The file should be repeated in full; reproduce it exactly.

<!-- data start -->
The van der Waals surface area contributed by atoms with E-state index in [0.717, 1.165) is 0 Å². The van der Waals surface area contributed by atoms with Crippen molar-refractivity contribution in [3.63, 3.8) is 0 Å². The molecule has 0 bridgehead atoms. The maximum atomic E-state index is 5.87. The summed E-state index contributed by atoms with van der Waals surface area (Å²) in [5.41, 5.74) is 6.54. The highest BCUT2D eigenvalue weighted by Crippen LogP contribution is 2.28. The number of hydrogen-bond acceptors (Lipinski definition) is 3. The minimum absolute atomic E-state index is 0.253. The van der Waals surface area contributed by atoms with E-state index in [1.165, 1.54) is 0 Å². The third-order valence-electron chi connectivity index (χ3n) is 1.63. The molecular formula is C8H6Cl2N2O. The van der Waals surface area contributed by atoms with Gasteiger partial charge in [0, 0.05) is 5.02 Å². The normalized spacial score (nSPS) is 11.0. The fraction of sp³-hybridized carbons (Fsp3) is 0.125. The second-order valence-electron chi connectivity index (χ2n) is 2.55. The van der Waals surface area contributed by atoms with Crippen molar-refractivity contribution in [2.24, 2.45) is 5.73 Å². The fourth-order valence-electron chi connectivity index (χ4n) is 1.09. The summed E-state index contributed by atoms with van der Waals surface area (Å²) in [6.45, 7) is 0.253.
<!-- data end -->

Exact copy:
The van der Waals surface area contributed by atoms with E-state index in [0.717, 1.165) is 0 Å². The van der Waals surface area contributed by atoms with Crippen molar-refractivity contribution in [3.63, 3.8) is 0 Å². The molecule has 0 bridgehead atoms. The maximum atomic E-state index is 5.87. The summed E-state index contributed by atoms with van der Waals surface area (Å²) in [5.41, 5.74) is 6.54. The highest BCUT2D eigenvalue weighted by Crippen LogP contribution is 2.28. The number of hydrogen-bond acceptors (Lipinski definition) is 3. The minimum absolute atomic E-state index is 0.253. The van der Waals surface area contributed by atoms with E-state index in [1.165, 1.54) is 0 Å². The third-order valence-electron chi connectivity index (χ3n) is 1.63. The molecular formula is C8H6Cl2N2O. The van der Waals surface area contributed by atoms with Gasteiger partial charge in [0, 0.05) is 5.02 Å². The normalized spacial score (nSPS) is 11.0. The fraction of sp³-hybridized carbons (Fsp3) is 0.125. The second-order valence-electron chi connectivity index (χ2n) is 2.55. The van der Waals surface area contributed by atoms with Crippen molar-refractivity contribution in [2.24, 2.45) is 5.73 Å². The fourth-order valence-electron chi connectivity index (χ4n) is 1.09. The summed E-state index contributed by atoms with van der Waals surface area (Å²) in [6.45, 7) is 0.253.